I’ve started Susan Cain’s Quiet, and I love her definition of introversion, as it fit me pretty well (p. 11):
“Introverts and extroverts differ in the level of outside stimulation that they need to function well. Introverts feel “just right” with less stimulation” .
As I stated in my introduction, my daily job as a Lean Six Sigma BlackBelt drives me to mathematically verify my assumptions. So when I read this definition, my first reflex is to try and measure the level of stimulation that feel just right, first for me, then for others introverts and extroverts.
To be able to do that, I need to record stimulations in such a way to be able to perform a regression later on. That means recording not only how many stimulations I receive daily, but also their type, who they come from, by what means and how they make me feel. I’ve learn the hard way that it’s better to collect too much data when starting an analysis that to try to get them later on. As I need to perform statistical analysis on this data, I need to score each of these parameters.
Let’s start with the easier of all: the “who”.
The closest person to me is my husband. We have been living together for a few years now and found a way to make it work, despite our differences. See, he is a true extrovert who runs his own IT business. A good work day for him is seeing as many of his favorite customers as possible. A bad day would be spent alone at home working on customers’ systems. Generally speaking, of all of the people I know, he is the one who is the most effortless to interact with.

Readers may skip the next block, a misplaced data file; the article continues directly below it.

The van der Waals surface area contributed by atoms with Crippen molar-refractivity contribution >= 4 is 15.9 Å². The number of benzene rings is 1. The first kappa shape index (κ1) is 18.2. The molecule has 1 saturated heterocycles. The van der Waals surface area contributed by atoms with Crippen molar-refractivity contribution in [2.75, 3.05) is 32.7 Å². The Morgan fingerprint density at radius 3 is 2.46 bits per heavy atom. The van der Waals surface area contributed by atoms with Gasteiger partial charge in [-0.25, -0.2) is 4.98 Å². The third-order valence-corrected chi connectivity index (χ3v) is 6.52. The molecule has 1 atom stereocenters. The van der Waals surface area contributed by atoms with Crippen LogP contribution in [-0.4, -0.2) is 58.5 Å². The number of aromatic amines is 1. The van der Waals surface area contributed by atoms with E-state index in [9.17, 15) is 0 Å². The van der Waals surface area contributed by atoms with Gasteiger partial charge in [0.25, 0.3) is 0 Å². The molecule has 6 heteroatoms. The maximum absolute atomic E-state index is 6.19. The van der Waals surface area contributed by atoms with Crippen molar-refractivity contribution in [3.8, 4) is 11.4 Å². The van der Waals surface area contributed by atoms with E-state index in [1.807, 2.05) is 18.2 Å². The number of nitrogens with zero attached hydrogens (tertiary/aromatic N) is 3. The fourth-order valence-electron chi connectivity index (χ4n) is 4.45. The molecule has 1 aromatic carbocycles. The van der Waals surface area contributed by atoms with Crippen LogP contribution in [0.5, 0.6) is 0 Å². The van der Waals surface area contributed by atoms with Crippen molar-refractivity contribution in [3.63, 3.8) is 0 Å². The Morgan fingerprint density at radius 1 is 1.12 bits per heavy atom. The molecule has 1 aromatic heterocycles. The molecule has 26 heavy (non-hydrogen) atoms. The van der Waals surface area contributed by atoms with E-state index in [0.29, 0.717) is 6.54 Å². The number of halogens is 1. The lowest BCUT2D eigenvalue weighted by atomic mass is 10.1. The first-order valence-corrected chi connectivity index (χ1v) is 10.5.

Then there are my family and close friends. We obviously don’t live together and are in touch fairly often (to my standards!). Interactions are effortless and silences are comfortable ones. Though, I don’t like to be on the phone with them, preferring by far seeing them.
As a project manager, I’m in touch with many people all day long. If I have a good relationship with that person, I’ve no problem interacting with them (depending on the subject). Though, colleagues are different from other relationships as they are ruled by the company HR chart & policy. We owe each other respect and can be held accountable for our actions. I’ll rate them equal as my family, as even if I’m less comfortable with them than my family, I interact with my colleagues every day (and have no say in this).
Acquaintances I don’t really keep in touch with, and when I do it’s mostly through Facebook or other social media. I don’t mind interacting with them, but I won’t be the one to initiate it. Another kind of acquaintances is colleagues I know but don’t see / interact with often. I’ll contact them if I need only and am not always comfortable interacting with them, as I know them less.
The last category is not a happy one. I’ll put here every person I don’t trust, am in a conflict with or dislike interacting with. As I hate conflict, they are the most difficult people for me to interact with, but I often don’t have a choice. I’ll call that category “unwanted relationships”.